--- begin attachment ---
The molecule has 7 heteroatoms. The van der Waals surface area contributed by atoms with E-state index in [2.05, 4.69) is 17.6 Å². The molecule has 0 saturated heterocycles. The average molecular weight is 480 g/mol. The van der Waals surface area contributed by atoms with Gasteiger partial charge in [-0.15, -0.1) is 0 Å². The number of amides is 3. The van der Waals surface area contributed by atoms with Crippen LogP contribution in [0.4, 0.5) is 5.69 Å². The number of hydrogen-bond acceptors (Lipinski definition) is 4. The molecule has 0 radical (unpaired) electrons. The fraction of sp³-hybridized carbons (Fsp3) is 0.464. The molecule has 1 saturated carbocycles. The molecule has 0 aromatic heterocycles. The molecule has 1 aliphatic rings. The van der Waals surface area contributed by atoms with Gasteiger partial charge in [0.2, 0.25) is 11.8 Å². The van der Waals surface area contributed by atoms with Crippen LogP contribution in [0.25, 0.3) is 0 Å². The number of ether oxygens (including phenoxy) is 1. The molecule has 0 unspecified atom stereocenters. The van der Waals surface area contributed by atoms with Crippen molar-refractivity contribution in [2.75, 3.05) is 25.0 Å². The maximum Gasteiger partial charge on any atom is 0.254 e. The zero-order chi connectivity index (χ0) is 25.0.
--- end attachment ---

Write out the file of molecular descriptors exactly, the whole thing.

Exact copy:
The molecule has 7 heteroatoms. The van der Waals surface area contributed by atoms with E-state index in [2.05, 4.69) is 17.6 Å². The molecule has 0 saturated heterocycles. The average molecular weight is 480 g/mol. The van der Waals surface area contributed by atoms with Gasteiger partial charge in [-0.15, -0.1) is 0 Å². The number of amides is 3. The van der Waals surface area contributed by atoms with Crippen LogP contribution in [0.4, 0.5) is 5.69 Å². The number of hydrogen-bond acceptors (Lipinski definition) is 4. The molecule has 0 radical (unpaired) electrons. The fraction of sp³-hybridized carbons (Fsp3) is 0.464. The molecule has 1 saturated carbocycles. The molecule has 0 aromatic heterocycles. The molecule has 1 aliphatic rings. The van der Waals surface area contributed by atoms with Gasteiger partial charge in [0.2, 0.25) is 11.8 Å². The van der Waals surface area contributed by atoms with Crippen LogP contribution in [0.25, 0.3) is 0 Å². The number of ether oxygens (including phenoxy) is 1. The molecule has 0 unspecified atom stereocenters. The van der Waals surface area contributed by atoms with Crippen molar-refractivity contribution in [2.75, 3.05) is 25.0 Å². The maximum Gasteiger partial charge on any atom is 0.254 e. The zero-order chi connectivity index (χ0) is 25.0.